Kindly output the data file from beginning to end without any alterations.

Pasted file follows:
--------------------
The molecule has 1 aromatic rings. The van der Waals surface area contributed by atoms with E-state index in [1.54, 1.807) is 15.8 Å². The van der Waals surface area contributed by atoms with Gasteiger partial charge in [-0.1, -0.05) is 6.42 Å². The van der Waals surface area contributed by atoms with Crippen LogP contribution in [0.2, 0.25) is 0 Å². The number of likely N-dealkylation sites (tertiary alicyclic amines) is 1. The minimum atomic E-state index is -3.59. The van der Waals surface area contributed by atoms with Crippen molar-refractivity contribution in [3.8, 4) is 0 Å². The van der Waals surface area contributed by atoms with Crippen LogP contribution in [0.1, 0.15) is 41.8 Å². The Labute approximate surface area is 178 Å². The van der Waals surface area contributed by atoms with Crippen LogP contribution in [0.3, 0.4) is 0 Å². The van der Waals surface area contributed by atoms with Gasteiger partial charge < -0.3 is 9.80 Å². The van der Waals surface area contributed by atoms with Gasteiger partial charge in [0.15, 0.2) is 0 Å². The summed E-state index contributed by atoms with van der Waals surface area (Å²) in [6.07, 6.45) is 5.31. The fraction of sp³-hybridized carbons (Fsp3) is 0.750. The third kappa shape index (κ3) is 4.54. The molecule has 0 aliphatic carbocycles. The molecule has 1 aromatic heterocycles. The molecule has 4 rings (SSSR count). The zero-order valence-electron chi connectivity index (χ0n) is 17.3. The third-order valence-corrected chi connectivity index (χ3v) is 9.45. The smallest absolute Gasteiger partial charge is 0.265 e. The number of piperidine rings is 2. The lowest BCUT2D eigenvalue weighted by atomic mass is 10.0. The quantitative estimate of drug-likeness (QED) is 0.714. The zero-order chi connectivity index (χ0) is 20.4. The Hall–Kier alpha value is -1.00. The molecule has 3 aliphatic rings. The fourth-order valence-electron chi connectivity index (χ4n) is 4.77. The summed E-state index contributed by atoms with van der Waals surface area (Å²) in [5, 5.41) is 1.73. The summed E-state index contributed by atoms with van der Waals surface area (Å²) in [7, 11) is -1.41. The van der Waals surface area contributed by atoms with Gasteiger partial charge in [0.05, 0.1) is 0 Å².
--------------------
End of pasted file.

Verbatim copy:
The molecule has 1 aromatic rings. The van der Waals surface area contributed by atoms with E-state index in [1.54, 1.807) is 15.8 Å². The van der Waals surface area contributed by atoms with Gasteiger partial charge in [-0.1, -0.05) is 6.42 Å². The van der Waals surface area contributed by atoms with Crippen LogP contribution in [0.2, 0.25) is 0 Å². The number of likely N-dealkylation sites (tertiary alicyclic amines) is 1. The minimum atomic E-state index is -3.59. The van der Waals surface area contributed by atoms with Crippen molar-refractivity contribution in [3.8, 4) is 0 Å². The van der Waals surface area contributed by atoms with Crippen LogP contribution in [0.1, 0.15) is 41.8 Å². The Labute approximate surface area is 178 Å². The van der Waals surface area contributed by atoms with Crippen LogP contribution in [0.3, 0.4) is 0 Å². The van der Waals surface area contributed by atoms with Gasteiger partial charge < -0.3 is 9.80 Å². The van der Waals surface area contributed by atoms with Gasteiger partial charge in [0.15, 0.2) is 0 Å². The summed E-state index contributed by atoms with van der Waals surface area (Å²) in [6.07, 6.45) is 5.31. The fraction of sp³-hybridized carbons (Fsp3) is 0.750. The third kappa shape index (κ3) is 4.54. The molecule has 0 aliphatic carbocycles. The molecule has 1 aromatic heterocycles. The molecule has 4 rings (SSSR count). The zero-order valence-electron chi connectivity index (χ0n) is 17.3. The third-order valence-corrected chi connectivity index (χ3v) is 9.45. The smallest absolute Gasteiger partial charge is 0.265 e. The number of piperidine rings is 2. The lowest BCUT2D eigenvalue weighted by atomic mass is 10.0. The quantitative estimate of drug-likeness (QED) is 0.714. The zero-order chi connectivity index (χ0) is 20.4. The Hall–Kier alpha value is -1.00. The molecule has 3 aliphatic rings. The fourth-order valence-electron chi connectivity index (χ4n) is 4.77. The summed E-state index contributed by atoms with van der Waals surface area (Å²) in [5, 5.41) is 1.73. The summed E-state index contributed by atoms with van der Waals surface area (Å²) in [7, 11) is -1.41. The van der Waals surface area contributed by atoms with Gasteiger partial charge in [0.05, 0.1) is 0 Å².